A review of the court’s analysis in ChargePoint v. SemaConnect identifies illogical and inconsistent positions.  For instance, the court concluded that the need for an efficient communication network for managing peak load leveling using Demand Response and V2G was a business problem but did not take into account that managing peak load on a power grid has technological benefits as well.  For example, if there is too much demand for electricity at a given time, the power grid may experience adverse effects such as brownouts and failure, while if there is too little demand, electricity is wasted.  The ‘715 patent explicitly states “Electricity grids have periods of high demand where the demand may approach or even exceed the electricity supply. Conversely, there are periods of low demand which coincide with high electricity production.” Col. 1, ll. 39-42.  As such, the specification itself implies that the inventors contemplated that their invention could be used to make the electrical grid more efficient, in addition to the business advantages described in the specification.

With respect to the preemption analysis, the claims of the ‘715 patent state:

…a control device to turn electric supply on and off to enable and disable charge transfer for electric vehicles;

a transceiver to communicate requests for charge transfer with a remote server and receive communications from the remote server via a data control unit that is connected to the remote server through a wide area network; and

a controller, coupled with the control device and the transceiver, to cause the control device to turn the electric supply on based on communication from the remote server.  (Emphasis added).

The court states that “the claim language here would cover any mechanism for implementing network communication on a charging station, thus preempting the entire industry’s ability to use network charging stations.” Id. at 15.  However, the court conveniently omits that the communications are used to enable and disable charge transfer using a control device, a transceiver, and a controller, providing a system that arguably does not preempt all networked charging stations.  For example, the court identified from the Applicant’s specification that “’there will be a need for a system for collections of taxes and consumption information’”, Id. at 11 (citing the ‘715 patent at col. 2 ll.18-20),   and independent claim 1 of the ‘715 patent does not preempt the use of a networked charging station that transfers consumption information.  Nor would claim 1 cover a system that reports error information over the network, provides sensor information over the network, streams video over the network to the network charging station, and/or performs countless different uses via a network connection.   Furthermore, the combination of the network, the control device, the transceiver, and the controller do not preempt enabling and disabling electrical flow at the charging station, which is really what claim 1 of the ‘715 patent is directed to.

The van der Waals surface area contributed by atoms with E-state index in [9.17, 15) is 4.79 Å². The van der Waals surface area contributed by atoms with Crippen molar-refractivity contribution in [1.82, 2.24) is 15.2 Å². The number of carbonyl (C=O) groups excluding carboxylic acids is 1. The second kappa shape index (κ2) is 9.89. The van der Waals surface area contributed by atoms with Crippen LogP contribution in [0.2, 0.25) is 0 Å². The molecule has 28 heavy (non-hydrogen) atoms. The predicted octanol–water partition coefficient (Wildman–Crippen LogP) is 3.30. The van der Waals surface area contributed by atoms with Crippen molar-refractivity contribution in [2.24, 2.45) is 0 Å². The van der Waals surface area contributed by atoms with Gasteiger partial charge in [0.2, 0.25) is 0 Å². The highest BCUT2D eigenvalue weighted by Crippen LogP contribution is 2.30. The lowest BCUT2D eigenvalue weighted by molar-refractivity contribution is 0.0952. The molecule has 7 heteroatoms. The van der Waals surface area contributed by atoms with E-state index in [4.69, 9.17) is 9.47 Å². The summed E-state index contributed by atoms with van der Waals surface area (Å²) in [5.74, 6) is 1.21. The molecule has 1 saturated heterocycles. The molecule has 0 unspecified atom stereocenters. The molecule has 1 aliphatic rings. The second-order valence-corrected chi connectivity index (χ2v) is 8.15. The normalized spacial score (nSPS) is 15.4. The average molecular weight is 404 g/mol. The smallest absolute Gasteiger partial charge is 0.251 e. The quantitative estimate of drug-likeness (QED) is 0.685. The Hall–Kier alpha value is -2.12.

In addition, the use of O’Reilly v. Morse and Wyeth v. Stone seemed peculiar in the courts preemption analysis, as the claims at issue appear very different than the one claim that was at issue in O’Reilly v. Morse, which was directed to using electromagnetism for making any markings at a distance and was found patent ineligible (while claims using electromagnetism and the various components were found patent eligible.)  Furthermore, the claim in Wyeth v. Stone was directed to cutting ice by means of any power other than human power.  In contrast, the claims of the ‘715 patent appear to be more similar to those in  Diamond v. Diehr, 450 U.S. 175 (1981)  (“Diehr”), which were directed to using a mathematical formula in a rubbing curing process.  As stated by the Court in Diehr, “When a claim containing a mathematical formula implements or applies the formula in a structure or process which, when considered as a whole, is performing a function which the patent laws were designed to protect (e. g., transforming or reducing an article to a different state or thing), then the claim satisfies § 101’s requirements.” Id. at 176. In the claims of the ‘715 patent, the communications received by the transceiver from the server via the network are used by the controller and the control device to physically switch the flow of electricity on or off, which would appear to replace a manual switch in a conventional charging station.

In any case, one takeaway from both of these cases is that the CAFC is relying heavily on the teachings of the specification when making its determination on patent eligibility.  If the drafters of the ‘715 patent were aware of how patent law would change in the years following the filing of this application, they may have made an attempt to describe the technical improvements that this invention provides for a power grid and/or a charging station which, from the CAFC’s opinion in ChargePoint v. SemaConnect, may have resulted in a different outcome for these claims.  Thus, these cases reinforce that it is important to thoroughly describe the technical improvements in the specification while avoiding any discussion of business improvements realized via the invention.

Chad Hammerlind is an associate in the Intellectual Property Practice Group in the Austin office of Haynes and Boone, LLP. He may be reached at chad.hammerlind@haynesboone.com or 512.867.8424.